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Universal Studios – Orlando, Florida – July 19, 2009
MATCH #1: TNA Knockouts Championship – Tara vs. Angelina Love w/ Velvet Sky & Madison Rayne
Tara has been the champion since 7.9.09, and this is her first defense. This is Love’s official rematch after losing the title a few weeks ago. Love tries attacking the champion right away, but Tara weathers the storm and completely dominates the opening minutes. Madison Rayne and Velvet Sky distract the champion, allowing Love to take her first advantage. Love goes to work on the back outside the ring, and then rolls Tara back in for a dropkick to the face for two. The challenger works the champion over for several minutes, even hitting a clothesline off the second rope for two. Tara comes back and they clothesline each other, so both women are down. The champion gets to her feet first and puts on her angry face before lighting up Love with strikes. She hits the standing moonsault for a near-fall. Sky accidentally sprays Love in the eyes with hairspray, but the referee gets distracted and doesn’t see Tara covering Love until it’s too late, and Love kicks out at two. The referee has booted Sky and Rayne from ringside; meanwhile Tara misses a big moonsault. Love goes over to make the cover, and the referee doesn’t notice Tara’s foot on the ropes as he counts three, giving Love the victory and her second title reign at 7:02. Love played a good heel here but I just have no interest in Tara or her spider. Why does her entrance music say “broken” so many times?
MATCH #2: “The Blueprint” Matt Morgan vs. Daniels
Morgan quickly throws Daniels to the floor and follows him out. He throws Daniels around ringside and looks to be in total control. Back in the ring Daniels recovers and hits a missile dropkick and a running forearm in the corner. He tries to build some momentum off the ropes, but Morgan drops him with a shoulderblock. Daniels comes back and sends Morgan to the floor with a leg lariat, and then follows him out with a suicide dive. He hits the Arabian Press, which I can’t figure out why Tenay insists on calling the “spilt-legged moonsault” month after month. Daniels tries a slingshot dive but Morgan avoids it and resumes control. Morgan goes to work on the leg, using the ring post and the ropes to wear down the body part. Don West referring to the 38-year-old Daniels as a “kid” is pretty funny. Daniels recovers and hits a cross body block off the top rope for two, and then gets a schoolboy rollup for two. He also gets a crucifix for two, then avoids a big boot, and hits a springboard bulldog for two. Morgan comes back with a fallaway slam. He goes for another kind of slam, and Daniels reverses it to a DDT for two. Daniels then goes for the Best Moonsault Ever but thankfully (for the match psychology) can’t hit it due to the injured leg, and Morgan levels him with the Carbon Footprint. Morgan then flattens Daniels with the Hellevator to get the pin at 10:36. That was a solid match, and Daniels is certainly in the right position to put Morgan over at this point.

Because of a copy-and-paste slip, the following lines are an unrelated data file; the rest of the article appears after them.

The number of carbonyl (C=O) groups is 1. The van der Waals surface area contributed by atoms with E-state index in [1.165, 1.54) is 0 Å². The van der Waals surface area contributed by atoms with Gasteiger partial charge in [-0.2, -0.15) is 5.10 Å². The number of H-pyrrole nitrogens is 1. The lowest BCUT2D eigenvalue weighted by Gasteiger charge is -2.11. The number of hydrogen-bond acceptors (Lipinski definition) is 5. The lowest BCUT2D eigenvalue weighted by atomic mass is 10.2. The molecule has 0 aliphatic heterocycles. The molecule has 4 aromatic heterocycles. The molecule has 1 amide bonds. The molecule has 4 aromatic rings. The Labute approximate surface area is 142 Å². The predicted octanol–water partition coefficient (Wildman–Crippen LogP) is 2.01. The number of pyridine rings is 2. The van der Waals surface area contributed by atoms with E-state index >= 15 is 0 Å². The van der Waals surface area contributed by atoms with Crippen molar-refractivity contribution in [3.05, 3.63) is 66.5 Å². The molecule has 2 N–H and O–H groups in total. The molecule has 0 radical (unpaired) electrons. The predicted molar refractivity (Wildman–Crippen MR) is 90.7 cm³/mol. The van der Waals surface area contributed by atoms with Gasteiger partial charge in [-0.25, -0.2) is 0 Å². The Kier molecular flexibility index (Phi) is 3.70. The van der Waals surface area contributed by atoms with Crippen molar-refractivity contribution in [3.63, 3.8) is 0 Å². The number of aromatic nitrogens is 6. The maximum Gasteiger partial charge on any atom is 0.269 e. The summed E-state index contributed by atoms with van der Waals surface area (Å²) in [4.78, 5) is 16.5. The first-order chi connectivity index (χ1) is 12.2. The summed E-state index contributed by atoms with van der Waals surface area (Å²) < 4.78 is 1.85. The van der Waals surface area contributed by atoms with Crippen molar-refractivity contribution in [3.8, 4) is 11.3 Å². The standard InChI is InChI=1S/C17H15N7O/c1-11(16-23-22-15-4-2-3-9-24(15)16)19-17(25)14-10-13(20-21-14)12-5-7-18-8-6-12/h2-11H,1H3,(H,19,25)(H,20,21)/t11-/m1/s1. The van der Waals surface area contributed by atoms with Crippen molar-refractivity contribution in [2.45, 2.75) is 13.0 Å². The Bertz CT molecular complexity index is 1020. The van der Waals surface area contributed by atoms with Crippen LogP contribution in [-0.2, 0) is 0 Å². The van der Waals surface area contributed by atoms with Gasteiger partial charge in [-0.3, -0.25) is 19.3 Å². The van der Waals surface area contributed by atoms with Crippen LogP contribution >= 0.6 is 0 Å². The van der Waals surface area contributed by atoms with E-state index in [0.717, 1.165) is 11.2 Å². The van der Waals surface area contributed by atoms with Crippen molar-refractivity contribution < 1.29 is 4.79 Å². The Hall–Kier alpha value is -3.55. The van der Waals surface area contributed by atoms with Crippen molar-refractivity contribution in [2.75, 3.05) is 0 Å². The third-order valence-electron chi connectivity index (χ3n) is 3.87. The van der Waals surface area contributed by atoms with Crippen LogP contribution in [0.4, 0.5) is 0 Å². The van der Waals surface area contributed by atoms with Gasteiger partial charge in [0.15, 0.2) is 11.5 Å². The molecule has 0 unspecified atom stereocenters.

MATCH #3: “The Monster” Abyss vs. Dr. Stevie
They’re saying that Stevie has been Abyss’s doctor for 10 years. Good thing WWE let him have a side job. This is a no-disqualification match. Stevie has what looks like a police baton, and he starts choking Abyss out with it. That’s not really the start to this match I would have picked. Abyss quickly comes back and takes the fight to the floor. Back in the ring Stevie tries some chops but Abyss won’t budge. They take it right back to the floor as Stevie does what he calls selling. Stevie tries to escape through the crowd but Abyss catches up to him and continues the beating. Eventually they make their way back to ringside, and Stevie is busted open. It looks like he just spread blood across his forehead; it’s not really flowing, which is weird. Abyss throws Stevie back in the ring and continues destroying his doctor. After a few minutes he hits the Shock Treatment but pulls Stevie up before the three-count. Daffney comes out with a taser, which brings out Lauren, who has no business participating in any storylines whatsoever. She pulls Daffney off the apron and shoves her into the steps. Stevie hits a low blow and gets a hold of the taser. It makes no difference, as Stevie charges right into a Black Hole Slam. At the behest of the crowd, Abyss uses the taser and Stevie’s skin actually smokes. That’s enough for Abyss to get the win at 9:52. Amazingly this didn’t end the feud, no matter how definitive that seemed. The match was pretty dull and the storyline does nothing for me.
MATCH #4: IWGP Tag Team Championship Match – Team 3D vs. The British Invasion